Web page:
(2) The symbol "*" denotes specific modeling standards appearing throughout the high school mathematics standards.

AUTH: 20-2-114, MCA

IMP: 20-2-121, 20-3-106, 20-7-101, MCA

__NEW RULE XII MONTANA HIGH SCHOOL MATHEMATICS NUMBER AND QUANTITY STANDARDS__ (1) Mathematics number and quantity: the real number system content standards for high school are:

(a) explain how the definition of the meaning of rational exponents follows from extending the properties of integer exponents to those values, allowing for a notation for radicals in terms of rational exponents; for example, we define 5^{1/3} to be the cube root of 5 because we want (5^{1/3})^{3} = 5^{(1/3)3} to hold, so (5^{1/3})^{3} must equal 5;

(b) rewrite expressions involving radicals and rational exponents using the properties of exponents; and

(c) explain why the sum or product of two rational numbers is rational; that the sum of a rational number and an irrational number is irrational; and that the product of a nonzero rational number and an irrational number is irrational.

(2) Mathematics number and quantity: quantities content standards for high school are:

(a) use units as a way to understand problems from a variety of contexts (e.g., science, history, and culture), including those of Montana American Indians, and to guide the solution of multistep problems; choose and interpret units consistently in formulas; and choose and interpret the scale and the origin in graphs and data displays; __ __

(b) define appropriate quantities for the purpose of descriptive modeling; and

(c) choose a level of accuracy appropriate to limitations on measurement when reporting quantities.

(3) Mathematics number and quantity: the complex number system content standards for high school are:

(a) know there is a complex number i such that i^{2} = –1 and every complex number has the form a + bi with a and b real;

(b) use the relation i^{2} = –1 and the commutative, associative, and distributive properties to add, subtract, and multiply complex numbers;

(c) (+) find the conjugate of a complex number and use conjugates to find moduli and quotients of complex numbers;

(d) (+) represent complex numbers on the complex plane in rectangular and polar form (including real and imaginary numbers) and explain why the rectangular and polar forms of a given complex number represent the same number;

(e) (+) represent addition, subtraction, multiplication, and conjugation of complex numbers geometrically on the complex plane; use properties of this representation for computation; for example, (-1 + √3 i)^{3} = 8 because (-1 + √3 i) has modulus 2 and argument 120°;

(f) (+) calculate the distance between numbers in the complex plane as the modulus of the difference and the midpoint of a segment as the average of the numbers at its endpoints;

(g) solve quadratic equations with real coefficients that have complex solutions;

(h) (+) extend polynomial identities to the complex numbers and for example, rewrite x^{2} + 4 as (x + 2i)(x – 2i); and

(i) (+) know the Fundamental Theorem of Algebra and show that it is true for quadratic polynomials.

(4) Mathematics number and quantity: vector and matrix quantities content standards for high school are:

(a) (+) recognize vector quantities as having both magnitude and direction; represent vector quantities by directed line segments; and use appropriate symbols for vectors and their magnitudes (e.g., v, |v|, ||v||, v);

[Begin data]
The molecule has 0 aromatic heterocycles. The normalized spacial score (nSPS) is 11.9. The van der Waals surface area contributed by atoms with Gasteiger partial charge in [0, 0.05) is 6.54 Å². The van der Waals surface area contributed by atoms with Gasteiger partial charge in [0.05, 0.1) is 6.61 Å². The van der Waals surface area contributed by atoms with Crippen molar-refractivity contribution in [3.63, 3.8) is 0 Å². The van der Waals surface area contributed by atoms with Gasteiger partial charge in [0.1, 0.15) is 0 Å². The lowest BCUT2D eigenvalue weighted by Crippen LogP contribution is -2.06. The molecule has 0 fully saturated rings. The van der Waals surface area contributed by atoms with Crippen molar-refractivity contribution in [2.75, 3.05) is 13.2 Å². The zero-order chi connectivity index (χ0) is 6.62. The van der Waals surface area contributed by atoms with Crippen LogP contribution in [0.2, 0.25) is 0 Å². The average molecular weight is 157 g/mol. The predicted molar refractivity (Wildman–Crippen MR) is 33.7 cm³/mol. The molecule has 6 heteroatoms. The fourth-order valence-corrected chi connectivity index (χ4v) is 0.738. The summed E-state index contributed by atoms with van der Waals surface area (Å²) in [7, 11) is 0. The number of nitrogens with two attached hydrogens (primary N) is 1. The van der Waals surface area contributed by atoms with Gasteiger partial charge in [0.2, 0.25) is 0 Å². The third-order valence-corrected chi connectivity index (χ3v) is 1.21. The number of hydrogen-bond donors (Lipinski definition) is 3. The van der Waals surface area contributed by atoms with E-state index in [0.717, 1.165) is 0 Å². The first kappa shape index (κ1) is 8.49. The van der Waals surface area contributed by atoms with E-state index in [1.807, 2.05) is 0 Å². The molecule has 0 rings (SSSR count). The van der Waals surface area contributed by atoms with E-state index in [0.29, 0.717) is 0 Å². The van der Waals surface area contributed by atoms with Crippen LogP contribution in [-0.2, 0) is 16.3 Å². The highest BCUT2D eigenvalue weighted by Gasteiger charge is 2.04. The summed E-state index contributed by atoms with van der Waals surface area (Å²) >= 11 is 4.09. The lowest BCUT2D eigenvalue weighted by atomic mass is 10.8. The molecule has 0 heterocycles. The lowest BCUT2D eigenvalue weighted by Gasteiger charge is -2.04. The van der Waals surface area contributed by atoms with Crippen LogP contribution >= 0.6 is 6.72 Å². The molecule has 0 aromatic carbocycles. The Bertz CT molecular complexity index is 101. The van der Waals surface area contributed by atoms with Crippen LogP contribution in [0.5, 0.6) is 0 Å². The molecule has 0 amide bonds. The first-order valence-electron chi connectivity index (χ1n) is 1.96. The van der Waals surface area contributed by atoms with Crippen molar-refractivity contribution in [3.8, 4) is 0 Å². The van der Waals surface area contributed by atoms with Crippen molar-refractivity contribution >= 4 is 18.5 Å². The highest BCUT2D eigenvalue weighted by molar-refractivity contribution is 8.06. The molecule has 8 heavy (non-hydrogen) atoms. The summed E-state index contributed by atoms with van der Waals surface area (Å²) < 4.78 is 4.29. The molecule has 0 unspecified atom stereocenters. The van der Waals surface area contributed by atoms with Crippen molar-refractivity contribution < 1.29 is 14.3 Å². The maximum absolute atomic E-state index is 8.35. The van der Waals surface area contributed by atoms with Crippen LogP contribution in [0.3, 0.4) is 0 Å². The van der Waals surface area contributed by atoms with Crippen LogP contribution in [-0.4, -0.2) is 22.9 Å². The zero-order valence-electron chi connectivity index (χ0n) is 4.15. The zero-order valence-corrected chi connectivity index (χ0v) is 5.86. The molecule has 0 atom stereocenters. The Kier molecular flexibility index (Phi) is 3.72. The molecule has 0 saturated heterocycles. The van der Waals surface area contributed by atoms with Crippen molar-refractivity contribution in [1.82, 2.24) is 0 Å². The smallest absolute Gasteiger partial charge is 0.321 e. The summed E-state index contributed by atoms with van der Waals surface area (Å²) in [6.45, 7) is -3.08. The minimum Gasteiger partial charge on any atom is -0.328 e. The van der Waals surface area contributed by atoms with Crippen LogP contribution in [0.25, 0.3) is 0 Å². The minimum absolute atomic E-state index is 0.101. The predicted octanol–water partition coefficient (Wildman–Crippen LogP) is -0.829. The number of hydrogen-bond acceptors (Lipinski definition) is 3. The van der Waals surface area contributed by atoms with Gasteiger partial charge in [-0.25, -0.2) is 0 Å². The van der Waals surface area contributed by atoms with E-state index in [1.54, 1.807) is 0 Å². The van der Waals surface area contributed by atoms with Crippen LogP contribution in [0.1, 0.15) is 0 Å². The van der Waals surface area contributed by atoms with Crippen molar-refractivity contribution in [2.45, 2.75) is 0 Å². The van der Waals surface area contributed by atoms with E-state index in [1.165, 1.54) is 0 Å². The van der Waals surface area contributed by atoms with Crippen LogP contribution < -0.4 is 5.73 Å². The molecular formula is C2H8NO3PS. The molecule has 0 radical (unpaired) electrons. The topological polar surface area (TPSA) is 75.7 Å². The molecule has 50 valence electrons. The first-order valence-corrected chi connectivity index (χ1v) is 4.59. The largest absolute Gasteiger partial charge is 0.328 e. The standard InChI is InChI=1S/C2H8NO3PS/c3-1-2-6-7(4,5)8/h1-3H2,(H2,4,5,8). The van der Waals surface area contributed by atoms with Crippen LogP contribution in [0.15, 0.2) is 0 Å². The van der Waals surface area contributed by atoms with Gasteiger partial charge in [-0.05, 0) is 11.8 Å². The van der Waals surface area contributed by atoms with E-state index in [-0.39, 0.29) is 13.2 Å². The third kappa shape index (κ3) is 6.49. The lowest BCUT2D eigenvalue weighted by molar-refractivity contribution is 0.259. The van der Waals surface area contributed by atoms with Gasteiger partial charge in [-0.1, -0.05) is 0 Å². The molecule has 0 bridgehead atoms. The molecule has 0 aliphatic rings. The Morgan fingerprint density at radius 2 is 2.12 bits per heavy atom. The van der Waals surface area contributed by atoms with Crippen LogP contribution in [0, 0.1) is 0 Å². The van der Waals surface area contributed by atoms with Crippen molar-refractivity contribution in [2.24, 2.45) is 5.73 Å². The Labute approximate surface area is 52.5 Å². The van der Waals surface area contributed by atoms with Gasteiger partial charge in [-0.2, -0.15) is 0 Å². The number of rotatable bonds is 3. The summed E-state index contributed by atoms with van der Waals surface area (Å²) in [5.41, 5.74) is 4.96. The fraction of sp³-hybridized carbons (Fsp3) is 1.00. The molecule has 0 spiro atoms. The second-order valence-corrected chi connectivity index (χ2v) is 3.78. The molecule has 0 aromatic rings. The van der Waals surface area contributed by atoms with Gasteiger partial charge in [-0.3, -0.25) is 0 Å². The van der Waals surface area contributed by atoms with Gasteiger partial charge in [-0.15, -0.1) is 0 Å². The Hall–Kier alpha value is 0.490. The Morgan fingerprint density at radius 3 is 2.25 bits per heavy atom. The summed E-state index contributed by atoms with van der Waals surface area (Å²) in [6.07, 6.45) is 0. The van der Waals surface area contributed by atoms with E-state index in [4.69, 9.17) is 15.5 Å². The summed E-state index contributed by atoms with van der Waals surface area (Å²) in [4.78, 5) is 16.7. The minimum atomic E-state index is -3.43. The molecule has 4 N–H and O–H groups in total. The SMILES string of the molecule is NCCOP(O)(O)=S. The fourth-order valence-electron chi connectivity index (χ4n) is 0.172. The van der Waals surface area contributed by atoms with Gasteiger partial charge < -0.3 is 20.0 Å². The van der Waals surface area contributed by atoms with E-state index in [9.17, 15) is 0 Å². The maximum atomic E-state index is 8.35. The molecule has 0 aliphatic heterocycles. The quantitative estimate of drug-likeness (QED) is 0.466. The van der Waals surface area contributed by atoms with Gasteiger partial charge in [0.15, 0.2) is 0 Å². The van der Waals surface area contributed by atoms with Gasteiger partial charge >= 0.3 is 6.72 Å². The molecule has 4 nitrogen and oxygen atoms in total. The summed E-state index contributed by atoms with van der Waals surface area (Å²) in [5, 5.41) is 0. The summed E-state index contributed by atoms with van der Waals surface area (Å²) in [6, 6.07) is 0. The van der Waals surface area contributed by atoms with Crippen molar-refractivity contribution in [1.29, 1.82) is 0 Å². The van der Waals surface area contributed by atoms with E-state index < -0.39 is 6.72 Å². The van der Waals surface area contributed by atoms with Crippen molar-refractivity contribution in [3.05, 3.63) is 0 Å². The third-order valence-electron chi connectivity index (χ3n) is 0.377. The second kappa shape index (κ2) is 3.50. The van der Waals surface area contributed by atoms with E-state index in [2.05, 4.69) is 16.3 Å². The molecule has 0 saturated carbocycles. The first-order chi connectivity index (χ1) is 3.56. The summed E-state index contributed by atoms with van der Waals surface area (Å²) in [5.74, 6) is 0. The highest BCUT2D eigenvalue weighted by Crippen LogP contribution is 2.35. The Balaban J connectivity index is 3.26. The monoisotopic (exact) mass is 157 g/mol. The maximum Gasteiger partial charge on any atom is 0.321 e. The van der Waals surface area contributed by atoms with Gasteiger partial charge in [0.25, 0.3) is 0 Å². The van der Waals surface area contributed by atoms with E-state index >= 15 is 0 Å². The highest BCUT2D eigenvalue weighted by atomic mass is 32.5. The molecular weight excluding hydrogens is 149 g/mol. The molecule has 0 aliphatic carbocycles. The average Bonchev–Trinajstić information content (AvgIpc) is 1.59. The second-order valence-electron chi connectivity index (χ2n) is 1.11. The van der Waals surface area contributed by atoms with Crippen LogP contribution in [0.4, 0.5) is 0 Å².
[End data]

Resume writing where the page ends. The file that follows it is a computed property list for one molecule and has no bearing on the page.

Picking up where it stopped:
(b) (+) find the components of a vector by subtracting the coordinates of an initial point from the coordinates of a terminal point;

(c) (+) solve problems from a variety of contexts (e.g., science, history, and culture), including those of Montana American Indians, involving velocity and other quantities that can be represented by vectors;

(d) (+) add and subtract vectors;

(i) add vectors end-to-end, component-wise, and by the parallelogram rule and understand that the magnitude of a sum of two vectors is typically not the sum of the magnitudes;

(ii) given two vectors in magnitude and direction form, determine the magnitude and direction of their sum; and

(iii) understand vector subtraction v – w as v + (–w) where –w is the additive inverse of w, with the same magnitude as w and pointing in the opposite direction and represent vector subtraction graphically by connecting the tips in the appropriate order and perform vector subtraction component-wise;

(e) (+) multiply a vector by a scalar;

(i) represent scalar multiplication graphically by scaling vectors and possibly reversing their direction and perform scalar multiplication component-wise, e.g., as c(v_{x}, v_{y}) = (cv_{x}, cv_{y}); and

(ii) compute the magnitude of a scalar multiple cv using ||cv|| = |c|v and compute the direction of cv knowing that when |c|v ≠ 0, the direction of cv is either along v (for c > 0) or against v (for c < 0);

(f) (+) use matrices to represent and manipulate data, e.g., to represent payoffs or incidence relationships in a network;

(g) (+) multiply matrices by scalars to produce new matrices, e.g., as when all of the payoffs in a game are doubled;

(h) (+) add, subtract, and multiply matrices of appropriate dimensions;

(i) (+) understand that, unlike multiplication of numbers, matrix multiplication for square matrices is not a commutative operation, but still satisfies the associative and distributive properties;

(j) (+) understand that the zero and identity matrices play a role in matrix addition and multiplication similar to the role of 0 and 1 in the real numbers and the determinant of a square matrix is nonzero if and only if the matrix has a multiplicative inverse;

(k) (+) multiply a vector (regarded as a matrix with one column) by a matrix of suitable dimensions to produce another vector and work with matrices as transformations of vectors; and